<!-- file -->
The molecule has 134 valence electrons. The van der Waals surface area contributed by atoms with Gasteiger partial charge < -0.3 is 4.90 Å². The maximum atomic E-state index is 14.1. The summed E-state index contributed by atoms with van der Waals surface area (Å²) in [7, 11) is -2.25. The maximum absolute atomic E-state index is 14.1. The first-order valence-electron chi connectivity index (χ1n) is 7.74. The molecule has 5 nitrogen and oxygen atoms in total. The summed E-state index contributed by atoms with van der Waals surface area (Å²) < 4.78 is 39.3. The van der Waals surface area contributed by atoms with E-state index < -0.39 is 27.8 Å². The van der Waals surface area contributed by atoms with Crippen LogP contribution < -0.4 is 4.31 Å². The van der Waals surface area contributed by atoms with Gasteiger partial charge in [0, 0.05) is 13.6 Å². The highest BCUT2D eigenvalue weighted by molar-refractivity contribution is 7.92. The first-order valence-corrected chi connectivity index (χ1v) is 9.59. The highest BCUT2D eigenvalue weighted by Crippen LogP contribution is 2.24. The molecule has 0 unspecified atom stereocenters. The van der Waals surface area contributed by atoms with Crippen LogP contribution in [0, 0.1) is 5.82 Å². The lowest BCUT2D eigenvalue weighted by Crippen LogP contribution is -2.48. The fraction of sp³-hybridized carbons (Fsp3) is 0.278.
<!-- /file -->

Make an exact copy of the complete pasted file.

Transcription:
The molecule has 134 valence electrons. The van der Waals surface area contributed by atoms with Gasteiger partial charge < -0.3 is 4.90 Å². The maximum atomic E-state index is 14.1. The summed E-state index contributed by atoms with van der Waals surface area (Å²) in [7, 11) is -2.25. The maximum absolute atomic E-state index is 14.1. The first-order valence-electron chi connectivity index (χ1n) is 7.74. The molecule has 5 nitrogen and oxygen atoms in total. The summed E-state index contributed by atoms with van der Waals surface area (Å²) < 4.78 is 39.3. The van der Waals surface area contributed by atoms with E-state index < -0.39 is 27.8 Å². The van der Waals surface area contributed by atoms with Crippen LogP contribution < -0.4 is 4.31 Å². The van der Waals surface area contributed by atoms with Gasteiger partial charge in [0, 0.05) is 13.6 Å². The highest BCUT2D eigenvalue weighted by molar-refractivity contribution is 7.92. The first-order valence-corrected chi connectivity index (χ1v) is 9.59. The highest BCUT2D eigenvalue weighted by Crippen LogP contribution is 2.24. The molecule has 0 unspecified atom stereocenters. The van der Waals surface area contributed by atoms with Crippen LogP contribution in [0, 0.1) is 5.82 Å². The lowest BCUT2D eigenvalue weighted by Crippen LogP contribution is -2.48. The fraction of sp³-hybridized carbons (Fsp3) is 0.278.